From Viruses to Whales, Help Your Students Learn the Common Patterns of Evolution

virusandthewhaleWhat’s it like to study evolution as a scientist? That’s the question Judy Diamond, with the help of Carl Zimmer, E. Margaret Evans, Linda Allison, and Sarah Disbrow, set out to answer in writing Virus and the Whale: Exploring Evolution in Creatures Small and Large. The book issues an invitation to middle school students to get engaged in hands-on, inquiry-based activities that are based on current research projects—ones that have had a major influence on how today’s scientists think about evolution.

The book is a product of the Explore Evolution project, a joint effort between science museums and 4-H organizations in the Midwest, to bring current research on evolution to middle schoolers and educators as well as the general public. Because the project has produced new permanent exhibit galleries for partner museums who are part of this effort (a full list of which can be found in the book) Virus and the Whale can be used in conjunction with these museum exhibits or as an independent resource.

The unique title of the book was taken from the central theme of the Explore Evolution project: “to show common patterns and principles in the evolution of organisms ranging in size from viruses to whales.” A secondary theme for the book is intended to show how scientific research uncovers new ideas “about how the natural world operates, and how these ideas are continuously modified by new research.”

“As educators, our task is to help young people feel that it means to view the world form a scientific and evolutionary perspective,” Diamond writes in the book’s preface. “This book provides durable, hands-on and easy-to-use activities to bring investigations about evolution to youth in any of the settings where they can do science with their peers.”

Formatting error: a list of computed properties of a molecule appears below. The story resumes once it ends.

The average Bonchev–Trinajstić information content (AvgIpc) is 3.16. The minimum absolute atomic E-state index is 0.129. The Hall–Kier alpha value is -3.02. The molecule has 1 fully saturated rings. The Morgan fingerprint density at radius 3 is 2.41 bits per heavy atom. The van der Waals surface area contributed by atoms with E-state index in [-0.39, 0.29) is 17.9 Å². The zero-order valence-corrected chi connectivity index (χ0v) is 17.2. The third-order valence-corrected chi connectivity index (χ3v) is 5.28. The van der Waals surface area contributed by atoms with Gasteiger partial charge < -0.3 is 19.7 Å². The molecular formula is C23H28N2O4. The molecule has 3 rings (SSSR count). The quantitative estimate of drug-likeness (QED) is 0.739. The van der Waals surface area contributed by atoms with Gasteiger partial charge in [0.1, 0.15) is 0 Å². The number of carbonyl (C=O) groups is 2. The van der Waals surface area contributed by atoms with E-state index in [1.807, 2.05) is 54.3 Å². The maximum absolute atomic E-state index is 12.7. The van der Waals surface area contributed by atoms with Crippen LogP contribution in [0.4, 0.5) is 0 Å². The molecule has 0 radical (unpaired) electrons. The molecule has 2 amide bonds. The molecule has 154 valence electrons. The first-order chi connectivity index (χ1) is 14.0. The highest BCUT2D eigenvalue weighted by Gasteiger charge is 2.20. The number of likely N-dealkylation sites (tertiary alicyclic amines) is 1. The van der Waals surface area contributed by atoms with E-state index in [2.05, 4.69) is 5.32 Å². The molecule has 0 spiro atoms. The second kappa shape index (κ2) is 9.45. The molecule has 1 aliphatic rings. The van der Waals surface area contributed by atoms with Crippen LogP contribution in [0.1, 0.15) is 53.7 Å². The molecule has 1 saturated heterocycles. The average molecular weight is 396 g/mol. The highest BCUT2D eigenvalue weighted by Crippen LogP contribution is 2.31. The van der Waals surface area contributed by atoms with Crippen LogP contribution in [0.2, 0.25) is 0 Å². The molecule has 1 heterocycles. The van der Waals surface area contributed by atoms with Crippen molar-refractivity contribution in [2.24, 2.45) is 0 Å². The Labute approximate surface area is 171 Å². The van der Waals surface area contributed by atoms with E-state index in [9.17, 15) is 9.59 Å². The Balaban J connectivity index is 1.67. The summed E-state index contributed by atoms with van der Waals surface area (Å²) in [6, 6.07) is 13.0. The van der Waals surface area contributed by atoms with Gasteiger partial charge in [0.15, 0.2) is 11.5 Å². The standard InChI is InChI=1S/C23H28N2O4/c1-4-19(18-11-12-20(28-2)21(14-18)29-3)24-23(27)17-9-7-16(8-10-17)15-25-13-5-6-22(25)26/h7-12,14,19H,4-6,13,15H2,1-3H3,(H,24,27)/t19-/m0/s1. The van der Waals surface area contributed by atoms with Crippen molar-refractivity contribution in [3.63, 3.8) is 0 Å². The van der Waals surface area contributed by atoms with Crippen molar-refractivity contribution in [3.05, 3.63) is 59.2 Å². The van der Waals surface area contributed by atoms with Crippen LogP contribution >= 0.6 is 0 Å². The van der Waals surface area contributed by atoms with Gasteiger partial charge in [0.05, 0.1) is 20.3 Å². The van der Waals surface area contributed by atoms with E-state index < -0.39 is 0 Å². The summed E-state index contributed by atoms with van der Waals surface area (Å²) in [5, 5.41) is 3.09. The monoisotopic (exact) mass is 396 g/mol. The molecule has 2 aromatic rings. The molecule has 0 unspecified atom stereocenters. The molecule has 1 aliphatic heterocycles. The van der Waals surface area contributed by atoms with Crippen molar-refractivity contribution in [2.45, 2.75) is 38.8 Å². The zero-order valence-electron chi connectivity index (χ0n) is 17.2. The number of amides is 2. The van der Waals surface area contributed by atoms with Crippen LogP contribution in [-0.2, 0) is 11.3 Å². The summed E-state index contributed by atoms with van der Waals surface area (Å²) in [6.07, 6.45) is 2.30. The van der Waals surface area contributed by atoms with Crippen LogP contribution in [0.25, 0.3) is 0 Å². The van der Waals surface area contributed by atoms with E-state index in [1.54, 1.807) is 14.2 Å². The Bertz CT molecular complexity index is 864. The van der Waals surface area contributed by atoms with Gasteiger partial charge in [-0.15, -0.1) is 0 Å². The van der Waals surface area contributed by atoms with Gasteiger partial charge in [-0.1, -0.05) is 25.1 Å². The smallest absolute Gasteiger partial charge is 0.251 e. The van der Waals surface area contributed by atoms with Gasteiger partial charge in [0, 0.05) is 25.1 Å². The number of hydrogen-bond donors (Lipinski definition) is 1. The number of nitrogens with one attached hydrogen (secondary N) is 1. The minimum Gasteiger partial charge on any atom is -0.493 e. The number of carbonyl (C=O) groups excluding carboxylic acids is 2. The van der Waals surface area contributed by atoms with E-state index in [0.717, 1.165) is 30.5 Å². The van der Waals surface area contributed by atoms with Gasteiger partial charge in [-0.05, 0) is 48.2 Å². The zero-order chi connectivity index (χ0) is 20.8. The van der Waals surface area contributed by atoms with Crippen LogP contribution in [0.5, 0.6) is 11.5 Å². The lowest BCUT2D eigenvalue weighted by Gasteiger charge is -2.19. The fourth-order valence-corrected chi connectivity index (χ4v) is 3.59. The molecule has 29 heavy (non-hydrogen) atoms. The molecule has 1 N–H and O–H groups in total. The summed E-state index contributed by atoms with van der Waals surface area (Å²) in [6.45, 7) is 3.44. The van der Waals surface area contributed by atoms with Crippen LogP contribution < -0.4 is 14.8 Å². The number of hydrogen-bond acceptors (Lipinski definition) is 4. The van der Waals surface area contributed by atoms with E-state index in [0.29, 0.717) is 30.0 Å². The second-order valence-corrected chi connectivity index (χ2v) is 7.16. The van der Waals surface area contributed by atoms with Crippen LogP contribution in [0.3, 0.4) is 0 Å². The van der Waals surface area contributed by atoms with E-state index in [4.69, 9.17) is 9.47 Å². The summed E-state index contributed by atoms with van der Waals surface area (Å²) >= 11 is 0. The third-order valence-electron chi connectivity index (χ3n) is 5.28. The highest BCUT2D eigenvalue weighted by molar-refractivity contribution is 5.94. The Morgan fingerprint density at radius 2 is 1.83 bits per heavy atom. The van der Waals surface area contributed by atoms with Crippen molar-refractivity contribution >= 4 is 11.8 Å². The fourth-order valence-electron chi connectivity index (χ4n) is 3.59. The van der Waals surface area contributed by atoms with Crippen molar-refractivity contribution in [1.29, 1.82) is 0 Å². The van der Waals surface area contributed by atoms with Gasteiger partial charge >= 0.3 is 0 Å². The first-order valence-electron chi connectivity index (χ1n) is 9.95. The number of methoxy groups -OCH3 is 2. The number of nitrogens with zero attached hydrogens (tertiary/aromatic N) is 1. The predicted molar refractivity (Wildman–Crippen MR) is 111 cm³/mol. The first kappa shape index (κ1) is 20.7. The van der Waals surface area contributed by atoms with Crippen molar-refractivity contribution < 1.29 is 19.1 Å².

Eugenie C. Scott, executive director of the National Science Education Center, Inc., who wrote the introduction to the book, said, “students should know about (evolution) for the sheer intellectual joy of the experience.” Scott’s hope for the educators who read this (be they teachers, youth leaders, or museum curators) is that they can help people “appreciate evolution and how it helps us to makes sense of so much of the living world.”

Designed to encourage social interaction between young people, the book’s activities will work in practically any setting. Each activity begins with a short essay that gives students an overview of a scientist’s research project on a particular organism and is followed up by a four-part, hands-on activity. Students first go through a brief exercise, which introduces them to the organism being studied. This is followed by two sections of investigations, each based on an aspect of the scientist’s research. The two final sections of each activity include an assessment tool where students are asked to think like a science reporter and then summarize their understanding of the chapter’s activities.

Whether it’s a middle school science classroom, a club or an afterschool program, this book’s easy-to-use activities provide the perfect launch pad for making the teaching of evolution interesting and relatable. There’s even some humor thrown in for good measure—something every middle school educator can appreciate!

This book is also available as an e-book.

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